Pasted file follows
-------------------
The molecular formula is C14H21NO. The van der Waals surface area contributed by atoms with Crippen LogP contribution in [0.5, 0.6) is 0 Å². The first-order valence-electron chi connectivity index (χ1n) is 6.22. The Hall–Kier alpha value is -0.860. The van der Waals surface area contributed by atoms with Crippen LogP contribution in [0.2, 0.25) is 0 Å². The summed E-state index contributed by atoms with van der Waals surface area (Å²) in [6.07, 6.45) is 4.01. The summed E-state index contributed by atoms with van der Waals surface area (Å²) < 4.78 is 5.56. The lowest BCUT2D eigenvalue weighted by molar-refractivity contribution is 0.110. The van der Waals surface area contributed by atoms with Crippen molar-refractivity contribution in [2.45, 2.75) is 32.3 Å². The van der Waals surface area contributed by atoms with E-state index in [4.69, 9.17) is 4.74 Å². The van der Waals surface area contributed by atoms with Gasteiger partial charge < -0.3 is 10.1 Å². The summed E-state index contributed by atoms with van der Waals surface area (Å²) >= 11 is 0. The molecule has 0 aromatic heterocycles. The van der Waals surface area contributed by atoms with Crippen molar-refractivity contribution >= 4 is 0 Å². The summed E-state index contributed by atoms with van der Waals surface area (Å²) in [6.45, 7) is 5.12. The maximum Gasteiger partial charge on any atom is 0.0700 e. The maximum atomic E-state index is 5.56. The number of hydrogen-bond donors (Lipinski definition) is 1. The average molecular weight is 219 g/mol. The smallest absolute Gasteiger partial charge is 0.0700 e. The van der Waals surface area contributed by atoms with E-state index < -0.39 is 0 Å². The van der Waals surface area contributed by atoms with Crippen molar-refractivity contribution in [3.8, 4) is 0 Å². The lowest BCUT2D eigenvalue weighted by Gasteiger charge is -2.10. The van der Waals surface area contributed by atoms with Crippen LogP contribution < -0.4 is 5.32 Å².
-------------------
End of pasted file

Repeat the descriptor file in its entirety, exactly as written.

The molecular formula is C14H21NO. The van der Waals surface area contributed by atoms with Crippen LogP contribution in [0.5, 0.6) is 0 Å². The first-order valence-electron chi connectivity index (χ1n) is 6.22. The Hall–Kier alpha value is -0.860. The van der Waals surface area contributed by atoms with Crippen LogP contribution in [0.2, 0.25) is 0 Å². The summed E-state index contributed by atoms with van der Waals surface area (Å²) in [6.07, 6.45) is 4.01. The summed E-state index contributed by atoms with van der Waals surface area (Å²) < 4.78 is 5.56. The lowest BCUT2D eigenvalue weighted by molar-refractivity contribution is 0.110. The van der Waals surface area contributed by atoms with Crippen molar-refractivity contribution in [2.45, 2.75) is 32.3 Å². The van der Waals surface area contributed by atoms with E-state index in [4.69, 9.17) is 4.74 Å². The van der Waals surface area contributed by atoms with Gasteiger partial charge < -0.3 is 10.1 Å². The summed E-state index contributed by atoms with van der Waals surface area (Å²) >= 11 is 0. The molecule has 0 aromatic heterocycles. The van der Waals surface area contributed by atoms with Crippen molar-refractivity contribution >= 4 is 0 Å². The summed E-state index contributed by atoms with van der Waals surface area (Å²) in [6.45, 7) is 5.12. The maximum Gasteiger partial charge on any atom is 0.0700 e. The maximum atomic E-state index is 5.56. The number of hydrogen-bond donors (Lipinski definition) is 1. The average molecular weight is 219 g/mol. The smallest absolute Gasteiger partial charge is 0.0700 e. The van der Waals surface area contributed by atoms with E-state index < -0.39 is 0 Å². The van der Waals surface area contributed by atoms with Crippen molar-refractivity contribution in [3.8, 4) is 0 Å². The lowest BCUT2D eigenvalue weighted by Gasteiger charge is -2.10. The van der Waals surface area contributed by atoms with Crippen LogP contribution < -0.4 is 5.32 Å².